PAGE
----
In this same passage, #324, Jesus tells us the way to save sinners:
There is but one price at which souls are brought, and that is suffering united to My suffering on the cross. Pure love understands these words; carnal love will never understand them.
In the very next paragraph, #325,  Our Blessed Mother appeared to St. Faustina and emphasized the importance of prayer:
My daughter, what I demand from you is prayer, prayer, and once again prayer, for the world and especially for your country.
This statement from Our Blessed Mother echoes almost exactly what she said at Fatima less than 20 years before the time of St. Faustina:

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The angel of Fatima also told the children to pray and sacrifice for sinners:
What are you doing? Pray! Pray very much! … Offer prayers and sacrifices constantly to the most High…. Make everything you do a sacrifice, and offer it to God as an act of reparation for the sins by which He is offended, and in supplication for the conversion of sinners. You will thus draw down peace upon your country…. Above all accept and bear with submission the suffering which the Lord will send you.
Nowhere in any of these statements or examples are we told that the way to convert sinners is to confront them with their sin.  Even Our Lord saved sinners not by confronting them but by His Death on the cross.

In the Diary of St. Faustina, Jesus praises those who make great sacrifices:
To comfort you, let Me tell you that there are souls living in the world who love Me dearly. I dwell in their hearts with delight. But they are few. In convents too, there are souls that fill My Heart with joy. They bear My features; therefore the Heavenly Father looks upon them with special pleasure. They will be a marvel to Angels and men. Their number is very small. They are a defense for the world before the justice of the Heavenly Father and a means of obtaining mercy for the world. The love and sacrifice of these souls sustain the world in existence. (Diary 367)
St. Faustina would often feel that she was not accomplishing anything, but Jesus assured her otherwise:
In the evening, I saw the Lord Jesus upon the cross. From His hands, feet, and side the Most Sacred Blood was flowing. After some time, Jesus said to me, All this is for the salvation of souls. Consider well, My daughter, what you are doing for their salvation. I answered, “Jesus, when I look at Your suffering, I see that I am doing next to nothing for the salvation of souls.” And the Lord said to me, Know, My daughter, that your silent day-to-day martyrdom in complete submission to My will ushers many souls into heaven. And when it seems to you that your suffering exceeds your strength, contemplate My wounds, and you will rise above human scorn and judgment. Meditation on My passion will help you rise above all things. (Diary 1184)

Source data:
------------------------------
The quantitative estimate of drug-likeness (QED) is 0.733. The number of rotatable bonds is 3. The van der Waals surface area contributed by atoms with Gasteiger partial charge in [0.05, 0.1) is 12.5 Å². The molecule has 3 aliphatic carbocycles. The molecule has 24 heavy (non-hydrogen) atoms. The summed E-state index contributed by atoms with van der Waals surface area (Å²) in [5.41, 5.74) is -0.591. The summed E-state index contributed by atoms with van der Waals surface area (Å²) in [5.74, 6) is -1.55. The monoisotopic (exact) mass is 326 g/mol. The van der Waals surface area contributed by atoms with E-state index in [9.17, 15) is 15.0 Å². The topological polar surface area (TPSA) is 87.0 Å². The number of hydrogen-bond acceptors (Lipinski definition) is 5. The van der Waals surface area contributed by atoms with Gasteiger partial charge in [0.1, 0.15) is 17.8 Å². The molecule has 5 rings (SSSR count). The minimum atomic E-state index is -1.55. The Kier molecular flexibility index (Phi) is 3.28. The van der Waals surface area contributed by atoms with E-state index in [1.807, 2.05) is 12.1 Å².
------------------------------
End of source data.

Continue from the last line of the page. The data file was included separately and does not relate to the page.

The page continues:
In Isaiah 55:8-9, God says:
“For my thoughts are not your thoughts, neither are your ways my ways,” declares the Lord.

“As the heavens are higher than the earth, so are my ways higher than your ways and my thoughts than your thoughts.

What may seem to be "common sense" to us is not the way of God but the way of the world which will only lead to death. Certainly we need to speak out against the evil in the world. Our Lord commanded us to preach the Gospel to all creatures. That is the purpose of the Church. We must never hesitate to proclaim the Word of God. But if we are truly sincere in wanting to save sinners, to pull them from hell, then we must be willing to suffer with Jesus on the Cross. If we put our main efforts into condemnation of sinners, we are no better than Satan, the great accuser.
In the book of Numbers, the children of Israel had rebelled against God, and God had sent deadly snakes among them as punishment.  Many people died from the poisonous bites of these snakes.  Our Lord instructed Moses to put a brass snake on a pole and hold it up for the people to look at, and when they did so, they would be healed of the poisonous bites of the snakes:
Numbers 21:4-8:
They traveled from Mount Hor along the route to the Red Sea, to go around Edom. But the people grew impatient on the way; they spoke against God and against Moses, and said, “Why have you brought us up out of Egypt to die in the wilderness? There is no bread! There is no water! And we detest this miserable food!”
Then the Lord sent venomous snakes among them; they bit the people and many Israelites died. The people came to Moses and said, “We sinned when we spoke against the Lord and against you. Pray that the Lord will take the snakes away from us.” So Moses prayed for the people.
The Lord said to Moses, “Make a snake and put it up on a pole; anyone who is bitten can look at it and live.” So Moses made a bronze snake and put it up on a pole. Then when anyone was bitten by a snake and looked at the bronze snake, they lived.